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First-grade teacher trades in books for healthy fruit biz

Caitlin Yoshiko Buysse
First-grade teacher trades in books for healthy fruit biz
Edible Arrangements franchise owner Toya Farrar holds one of her fruit creations in her South Boston store. Farrar opened the store in 2007, after working as a teacher for 10 years. (Photo: Caitlin Yoshiko Buysse)

Author: courtesy Toya FarrarEdible Arrangements franchise owner Toya Farrar holds one of her fruit creations in her South Boston store. Farrar opened the store in 2007, after working as a teacher for 10 years.

“Fruit has never said so much” is the slogan of Edible Arrangements, a national company that sells bouquets of fruit.

With products like “Simply Daisies,” a vase of flower-shaped pineapples, and “Berry Chocolate Bouquet,” an arrangement of chocolate-covered strawberries, cantaloupe, grapes, and heart-shaped pineapples, Edible Arrangements has created a healthy alternative to the usual gifts or table settings.

Toya Farrar opened Boston’s first and only Edible Arrangements store in 2007, and since then has taken great pride in the product she sells to local residents.

Demonstrating clear satisfaction with her job as owner of the South Boston store, Farrar said when she first learned about the Edible Arrangements franchise, she thought, “it was beautiful, it was healthy, and it was delicious,” a product she could “really believe in.”

Before opening the store, Farrar had worked as a first-grade teacher in the Boston Public Schools for the previous ten years and sold real estate on the side. But she realized that her real dream was to start her own business.

Although Farrar had a graduate degree in education and a steady-paying teaching job, she explained, “I just felt like, if I didn’t take a chance to do what I really wanted to do, then it just wouldn’t happen. So it was just time for me to do it.”

Farrar began researching business opportunities, and less than a week after learning about Edible Arrangements, decided to open her own franchise. Founded in Connecticut 10 years ago, the company has grown to over 900 locations around the country. She was particularly drawn to the company because it offered a healthy product.

“I didn’t want to sell a burger or a donut,” she said, “I wanted to really emphasize children and adults eating healthy again. A lot of our children today are overweight, and I think a lot of it is because of the foods we’re eating — potato chips, candy and soda. This is a healthy alternative to those fast foods. And this is just as fast, and fun.”

Edible Arrangements uses only high-quality fresh fruit for its bouquets. The fruit is shipped daily from California and Florida and is purchased through a “fresh approved” local vendor. The chocolate used for dipping is gourmet-quality. In addition to the elaborate fruit bouquets, Edible Arrangements also sells fruit salads.

While opening a private business after a decade of teaching may seem like a dramatic career change, Farrar said that many of her skills as a teacher have been useful in operating Edible Arrangements.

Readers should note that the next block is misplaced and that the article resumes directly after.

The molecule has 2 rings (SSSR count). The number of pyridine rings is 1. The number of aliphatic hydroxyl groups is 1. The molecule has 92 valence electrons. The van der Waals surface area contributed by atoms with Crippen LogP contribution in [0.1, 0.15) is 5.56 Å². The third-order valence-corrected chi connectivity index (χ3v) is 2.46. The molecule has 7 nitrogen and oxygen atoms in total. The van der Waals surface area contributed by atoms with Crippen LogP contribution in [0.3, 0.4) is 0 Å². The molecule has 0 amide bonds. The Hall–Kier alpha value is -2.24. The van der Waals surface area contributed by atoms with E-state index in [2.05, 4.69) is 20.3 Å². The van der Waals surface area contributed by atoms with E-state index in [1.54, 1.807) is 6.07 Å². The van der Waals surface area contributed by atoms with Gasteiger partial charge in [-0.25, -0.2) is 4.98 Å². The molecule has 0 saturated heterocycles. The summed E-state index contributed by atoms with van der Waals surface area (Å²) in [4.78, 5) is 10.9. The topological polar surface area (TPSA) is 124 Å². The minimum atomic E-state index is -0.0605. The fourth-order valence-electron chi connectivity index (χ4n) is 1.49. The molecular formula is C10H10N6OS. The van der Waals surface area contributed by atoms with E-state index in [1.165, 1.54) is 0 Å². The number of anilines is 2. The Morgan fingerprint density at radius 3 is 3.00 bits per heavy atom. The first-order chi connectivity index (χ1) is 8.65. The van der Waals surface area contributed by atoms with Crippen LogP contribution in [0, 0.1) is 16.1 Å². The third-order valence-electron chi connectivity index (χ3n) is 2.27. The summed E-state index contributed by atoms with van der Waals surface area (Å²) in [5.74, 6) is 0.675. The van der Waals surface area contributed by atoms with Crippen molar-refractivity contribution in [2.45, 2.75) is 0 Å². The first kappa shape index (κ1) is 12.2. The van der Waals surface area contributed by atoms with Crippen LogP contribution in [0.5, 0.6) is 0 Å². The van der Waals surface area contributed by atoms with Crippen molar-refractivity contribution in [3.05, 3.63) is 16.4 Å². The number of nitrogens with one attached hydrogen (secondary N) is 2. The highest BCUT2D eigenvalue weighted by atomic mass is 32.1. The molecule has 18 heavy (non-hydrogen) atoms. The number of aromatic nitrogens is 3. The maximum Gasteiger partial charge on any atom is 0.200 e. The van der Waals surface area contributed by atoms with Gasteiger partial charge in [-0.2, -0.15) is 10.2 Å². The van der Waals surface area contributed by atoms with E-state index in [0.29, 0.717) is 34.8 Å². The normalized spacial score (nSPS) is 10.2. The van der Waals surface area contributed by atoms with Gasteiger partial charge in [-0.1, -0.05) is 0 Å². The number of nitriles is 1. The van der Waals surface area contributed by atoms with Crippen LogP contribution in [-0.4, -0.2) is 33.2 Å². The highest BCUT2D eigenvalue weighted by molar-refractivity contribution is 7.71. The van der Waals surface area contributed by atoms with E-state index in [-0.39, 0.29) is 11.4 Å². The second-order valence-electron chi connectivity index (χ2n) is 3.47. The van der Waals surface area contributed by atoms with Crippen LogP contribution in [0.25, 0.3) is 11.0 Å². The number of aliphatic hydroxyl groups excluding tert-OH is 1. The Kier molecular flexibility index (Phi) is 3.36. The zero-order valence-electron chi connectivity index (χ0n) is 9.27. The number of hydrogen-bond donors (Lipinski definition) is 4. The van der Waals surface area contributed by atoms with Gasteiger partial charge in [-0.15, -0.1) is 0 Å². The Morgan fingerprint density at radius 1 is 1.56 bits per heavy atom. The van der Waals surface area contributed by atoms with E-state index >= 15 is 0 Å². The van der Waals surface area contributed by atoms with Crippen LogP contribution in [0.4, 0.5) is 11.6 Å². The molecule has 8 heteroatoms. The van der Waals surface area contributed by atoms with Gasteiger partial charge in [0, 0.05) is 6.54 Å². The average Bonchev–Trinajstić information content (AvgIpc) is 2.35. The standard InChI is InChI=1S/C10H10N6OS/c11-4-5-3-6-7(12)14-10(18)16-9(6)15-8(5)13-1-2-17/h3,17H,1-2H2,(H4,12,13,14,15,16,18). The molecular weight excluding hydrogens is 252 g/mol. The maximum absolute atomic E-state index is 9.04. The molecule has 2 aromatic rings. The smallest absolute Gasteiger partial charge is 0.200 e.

Farrar’s store is neatly adorned with seasonal decorations — much like her old first-grade classroom. Celebrating holidays, decorating windows and bulletin boards and displaying student work are all skills that transferred from elementary school teaching to running Edible Arrangements, she said.

Her ability to interact with children is another skill that has assisted in the promotion of her store.

As a teacher Farrar would dress up as she read stories to her students. This year for Halloween she dressed up as a grape and talked to the children about fruit as they went trick-or-treating on Broadway St. “It’s just hilarious,” she said. “Interacting with the kids on that level comes from being in the classroom.”

Farrar also makes significant efforts to give back to the community. She hires employees from the Boston Pre-Release Center, a correctional facility that transitions former inmates back into the community.

And this November, she is partnering with Nexus Alliance, a Massachusetts-wide network of black male professionals, for a Thanksgiving turkey handout. Nexus Alliance plans to donate 1,000 free turkeys to families in Dorchester and Farrar will distribute free fruit bouquets.

Farrar also donates extra fruit to Roxbury’s Haley House. Didi Emmons, who runs Haley House, said that she uses the fruit for her program “Take Back the Kitchen,” and has the children design their own fruit arrangements.

As the storeowner, Farrar has received certification from the State Office of Minority and Women Business Assistance (SOMWBA), and is the only Edible Arrangements storeowner with such recognition.

Unfortunately, the economic crisis has hurt the business. “It’s been extremely difficult,” she said before rattling off the cutbacks on staff, supplies and operating costs that she was forced to make over the past year.

 To compensate, Farrar said that she has done extra grassroots marketing by passing out flyers and samples throughout Boston to let people know about her South Boston store. In these tough times, she said, potential customers view her fruit bouquets as a “luxury item” and do not want to spend money on non-necessities.

However, Farrar sees her product differently. “It’s a healthy alternative to gift-giving, really … Instead of flowers for your girlfriend’s birthday, [this is] a nice delicious celebration. It doesn’t have to be a luxury item. It can be an everyday item for people. And that’s what I want them to know, what I want them to think about when they’re thinking about a gift.”

Despite the recession, Farrar remains optimistic about business. “I’m so passionate about it that I know it will catch on,” she said.

For more information, or to buy an edible arrangement, visit the store at 613 E. Broadway in South Boston, or on the web at www.ediblearrange ments.com.